posted on 9/2011 By:
Chrome Pineal is a new EP release from Ramesses, the heavy sludge/doom/stoner act formed in 2003 by the former rhythm section of Electric Wizard. For the uninitiated, Ramesses uses many of the more characteristic traits of EW – lumbering Sabbath doom and massively fuzzy guitar tone – and filters it through an almost Winterish level of raw and primal acridity.
And yet, the main focus of this EP, the title track, has very little at all to do with the band’s primary sound. It is instead a nearly 10-minute hazy jam of 60s- and 70s-styled psychedelic rock, the kind typically interspersed in the music of stoner metal’s more space-exploring acts. Its gradual growth to barely-metal territory at about the 6-minute mark is quite effective, and overall the song is equally effective in a moody sense, gearing the listener up for more of the same. Problem: there is no more of the same. The rest of Chrome Pineal utilizes Ramesses’ normal style, which would be fine if it felt at all connected to the title track; or if anything after the groove-ridden “Blazoned Fauna” was really worth being released.
The rest includes a throwaway studio track (“Men of Honor”) and three live versions of songs from throughout their career. The moderate strength of the original compositions is evident in the live tracks (especially the fuzz-ridden “Before the Jackals”), but the quality of the recordings is too much of a cymbal-drenched din for even the most seasoned of lo-fi vets. Tinny drumming and sloppy playing hurt the songs, but it is the aforementioned sound (un)quality that really kills most of the impact and dynamics that Ramesses means to bring. While some may appreciate the roots-metal quality herein, the only people who will go back to these versions are those that actually attended the shows at which they were taped.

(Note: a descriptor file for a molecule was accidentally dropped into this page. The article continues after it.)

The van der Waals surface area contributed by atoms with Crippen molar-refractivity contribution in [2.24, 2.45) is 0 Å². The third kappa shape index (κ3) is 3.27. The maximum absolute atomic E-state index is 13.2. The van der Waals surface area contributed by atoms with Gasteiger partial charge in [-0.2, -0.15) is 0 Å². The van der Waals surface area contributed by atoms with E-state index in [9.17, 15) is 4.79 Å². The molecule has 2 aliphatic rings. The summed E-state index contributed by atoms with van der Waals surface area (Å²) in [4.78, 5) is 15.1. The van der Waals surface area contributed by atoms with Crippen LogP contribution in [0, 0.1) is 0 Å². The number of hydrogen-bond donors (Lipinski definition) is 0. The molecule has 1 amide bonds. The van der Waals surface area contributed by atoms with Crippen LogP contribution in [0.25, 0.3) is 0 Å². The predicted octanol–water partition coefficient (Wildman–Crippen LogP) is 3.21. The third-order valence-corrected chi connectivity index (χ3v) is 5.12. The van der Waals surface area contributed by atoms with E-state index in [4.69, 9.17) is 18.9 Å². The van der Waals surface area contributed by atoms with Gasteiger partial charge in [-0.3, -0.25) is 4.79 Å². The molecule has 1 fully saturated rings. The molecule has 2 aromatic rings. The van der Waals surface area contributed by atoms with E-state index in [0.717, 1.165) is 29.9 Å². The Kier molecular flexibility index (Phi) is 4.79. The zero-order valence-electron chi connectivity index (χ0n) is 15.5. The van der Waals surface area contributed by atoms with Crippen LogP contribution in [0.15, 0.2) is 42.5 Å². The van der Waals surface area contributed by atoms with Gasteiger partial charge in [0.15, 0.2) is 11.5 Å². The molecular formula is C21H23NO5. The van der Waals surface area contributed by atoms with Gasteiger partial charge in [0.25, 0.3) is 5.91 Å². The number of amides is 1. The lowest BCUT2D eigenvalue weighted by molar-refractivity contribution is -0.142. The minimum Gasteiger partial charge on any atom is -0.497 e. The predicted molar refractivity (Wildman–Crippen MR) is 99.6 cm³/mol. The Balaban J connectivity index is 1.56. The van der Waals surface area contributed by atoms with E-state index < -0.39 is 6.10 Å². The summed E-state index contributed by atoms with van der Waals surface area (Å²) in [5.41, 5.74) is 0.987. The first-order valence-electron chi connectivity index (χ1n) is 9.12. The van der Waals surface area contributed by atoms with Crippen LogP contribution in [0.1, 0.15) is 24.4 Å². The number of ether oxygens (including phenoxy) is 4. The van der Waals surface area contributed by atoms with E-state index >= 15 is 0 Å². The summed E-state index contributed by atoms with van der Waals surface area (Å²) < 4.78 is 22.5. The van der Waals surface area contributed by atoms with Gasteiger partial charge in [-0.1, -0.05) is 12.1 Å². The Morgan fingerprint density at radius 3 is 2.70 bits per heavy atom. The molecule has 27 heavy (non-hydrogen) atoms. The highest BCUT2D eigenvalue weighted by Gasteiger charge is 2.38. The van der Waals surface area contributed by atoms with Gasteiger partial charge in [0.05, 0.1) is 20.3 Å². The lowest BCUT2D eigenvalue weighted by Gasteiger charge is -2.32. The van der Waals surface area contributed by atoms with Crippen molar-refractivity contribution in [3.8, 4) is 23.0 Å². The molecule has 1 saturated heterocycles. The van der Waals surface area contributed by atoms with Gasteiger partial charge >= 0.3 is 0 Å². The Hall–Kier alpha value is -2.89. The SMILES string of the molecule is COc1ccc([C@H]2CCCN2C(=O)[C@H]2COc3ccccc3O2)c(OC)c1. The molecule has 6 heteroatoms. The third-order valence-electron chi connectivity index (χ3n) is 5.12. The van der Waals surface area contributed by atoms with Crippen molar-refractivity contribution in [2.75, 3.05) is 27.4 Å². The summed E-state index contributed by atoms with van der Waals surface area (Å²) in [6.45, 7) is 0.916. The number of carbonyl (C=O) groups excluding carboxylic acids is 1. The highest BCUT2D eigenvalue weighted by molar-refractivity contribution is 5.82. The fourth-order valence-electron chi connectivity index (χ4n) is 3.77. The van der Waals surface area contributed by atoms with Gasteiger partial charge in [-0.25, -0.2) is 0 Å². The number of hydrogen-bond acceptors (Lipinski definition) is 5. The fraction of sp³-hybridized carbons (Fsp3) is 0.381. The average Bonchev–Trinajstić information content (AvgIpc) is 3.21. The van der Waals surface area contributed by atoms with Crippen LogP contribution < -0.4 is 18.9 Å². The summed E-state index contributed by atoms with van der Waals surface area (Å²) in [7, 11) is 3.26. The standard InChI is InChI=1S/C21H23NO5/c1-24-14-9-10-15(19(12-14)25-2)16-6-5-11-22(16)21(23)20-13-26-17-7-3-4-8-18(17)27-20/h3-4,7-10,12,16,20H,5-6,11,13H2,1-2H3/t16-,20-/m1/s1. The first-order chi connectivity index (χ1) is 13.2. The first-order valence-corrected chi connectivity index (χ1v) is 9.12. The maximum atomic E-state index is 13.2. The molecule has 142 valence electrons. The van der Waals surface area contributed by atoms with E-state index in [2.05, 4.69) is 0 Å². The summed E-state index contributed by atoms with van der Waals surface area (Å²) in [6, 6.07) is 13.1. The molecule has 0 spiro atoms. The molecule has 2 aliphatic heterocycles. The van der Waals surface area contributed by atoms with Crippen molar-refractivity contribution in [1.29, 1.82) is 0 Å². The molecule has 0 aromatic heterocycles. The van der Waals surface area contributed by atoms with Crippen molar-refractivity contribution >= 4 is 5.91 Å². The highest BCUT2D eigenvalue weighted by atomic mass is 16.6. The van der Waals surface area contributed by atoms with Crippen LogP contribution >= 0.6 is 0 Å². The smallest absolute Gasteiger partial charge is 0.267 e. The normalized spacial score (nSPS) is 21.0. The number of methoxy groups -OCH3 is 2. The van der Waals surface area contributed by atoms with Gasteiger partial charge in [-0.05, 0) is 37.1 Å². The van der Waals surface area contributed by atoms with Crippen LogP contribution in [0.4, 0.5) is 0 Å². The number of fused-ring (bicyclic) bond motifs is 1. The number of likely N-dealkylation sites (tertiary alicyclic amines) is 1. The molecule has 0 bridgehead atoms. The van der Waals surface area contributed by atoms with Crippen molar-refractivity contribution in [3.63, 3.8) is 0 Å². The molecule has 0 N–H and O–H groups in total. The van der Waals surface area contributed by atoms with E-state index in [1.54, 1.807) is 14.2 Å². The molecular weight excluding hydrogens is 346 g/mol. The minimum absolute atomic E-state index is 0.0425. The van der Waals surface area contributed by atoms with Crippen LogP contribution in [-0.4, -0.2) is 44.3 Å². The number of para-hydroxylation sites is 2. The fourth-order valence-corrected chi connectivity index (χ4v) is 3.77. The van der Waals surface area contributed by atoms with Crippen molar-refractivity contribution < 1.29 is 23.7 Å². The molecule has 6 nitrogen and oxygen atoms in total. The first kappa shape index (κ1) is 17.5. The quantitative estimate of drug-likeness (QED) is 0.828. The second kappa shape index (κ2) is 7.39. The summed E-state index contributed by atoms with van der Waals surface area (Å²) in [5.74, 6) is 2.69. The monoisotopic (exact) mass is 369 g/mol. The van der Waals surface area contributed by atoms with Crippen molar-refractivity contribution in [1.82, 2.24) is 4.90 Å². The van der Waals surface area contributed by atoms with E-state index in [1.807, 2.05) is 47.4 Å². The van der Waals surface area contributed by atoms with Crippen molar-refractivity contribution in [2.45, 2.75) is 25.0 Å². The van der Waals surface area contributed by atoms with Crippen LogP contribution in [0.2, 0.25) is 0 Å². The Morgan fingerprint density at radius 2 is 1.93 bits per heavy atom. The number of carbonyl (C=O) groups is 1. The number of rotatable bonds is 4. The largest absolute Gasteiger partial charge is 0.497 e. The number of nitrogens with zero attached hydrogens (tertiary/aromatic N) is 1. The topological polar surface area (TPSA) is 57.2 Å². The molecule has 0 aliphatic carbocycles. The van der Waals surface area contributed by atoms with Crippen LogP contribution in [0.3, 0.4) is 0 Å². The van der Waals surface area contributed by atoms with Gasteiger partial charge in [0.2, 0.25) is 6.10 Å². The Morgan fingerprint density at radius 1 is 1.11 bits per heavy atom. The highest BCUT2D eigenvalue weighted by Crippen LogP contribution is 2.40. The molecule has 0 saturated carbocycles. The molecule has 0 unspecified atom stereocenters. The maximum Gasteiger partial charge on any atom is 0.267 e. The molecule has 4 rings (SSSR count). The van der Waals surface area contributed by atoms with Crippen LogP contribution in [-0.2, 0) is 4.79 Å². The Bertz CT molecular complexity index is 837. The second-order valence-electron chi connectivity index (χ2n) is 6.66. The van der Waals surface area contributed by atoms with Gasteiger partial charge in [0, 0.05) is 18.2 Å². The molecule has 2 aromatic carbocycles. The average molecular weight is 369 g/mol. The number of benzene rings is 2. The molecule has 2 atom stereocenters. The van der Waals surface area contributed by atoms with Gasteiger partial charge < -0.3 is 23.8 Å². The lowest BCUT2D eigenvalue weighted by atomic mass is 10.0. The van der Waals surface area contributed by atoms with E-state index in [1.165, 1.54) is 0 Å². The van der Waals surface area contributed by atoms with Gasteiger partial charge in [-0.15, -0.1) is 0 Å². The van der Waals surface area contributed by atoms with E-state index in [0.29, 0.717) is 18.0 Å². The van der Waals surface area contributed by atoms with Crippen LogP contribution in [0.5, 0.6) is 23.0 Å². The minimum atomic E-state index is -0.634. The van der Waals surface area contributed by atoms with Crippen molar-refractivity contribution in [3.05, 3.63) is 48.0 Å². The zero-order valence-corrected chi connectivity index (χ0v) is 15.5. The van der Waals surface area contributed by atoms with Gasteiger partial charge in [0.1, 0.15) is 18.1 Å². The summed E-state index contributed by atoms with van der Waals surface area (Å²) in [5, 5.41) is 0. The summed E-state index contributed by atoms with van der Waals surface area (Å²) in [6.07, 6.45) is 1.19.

In short, everything after track two of Chrome Pineal has a tacked-on-just-to-be-tacked-on feel, adding very little if anything to the overall experience. And yes, this fault applies to the majority of the world’s EPs, which is exactly why most of them are either utter shit or for-fans-only releases. Chrome Pineal just barely squeaks by qualifying for the latter. Established Ramesses fans will appreciate the first couple of songs and aspects of the live recordings, but most of Chrome Pineal barely passes the curiosity level of necessity.
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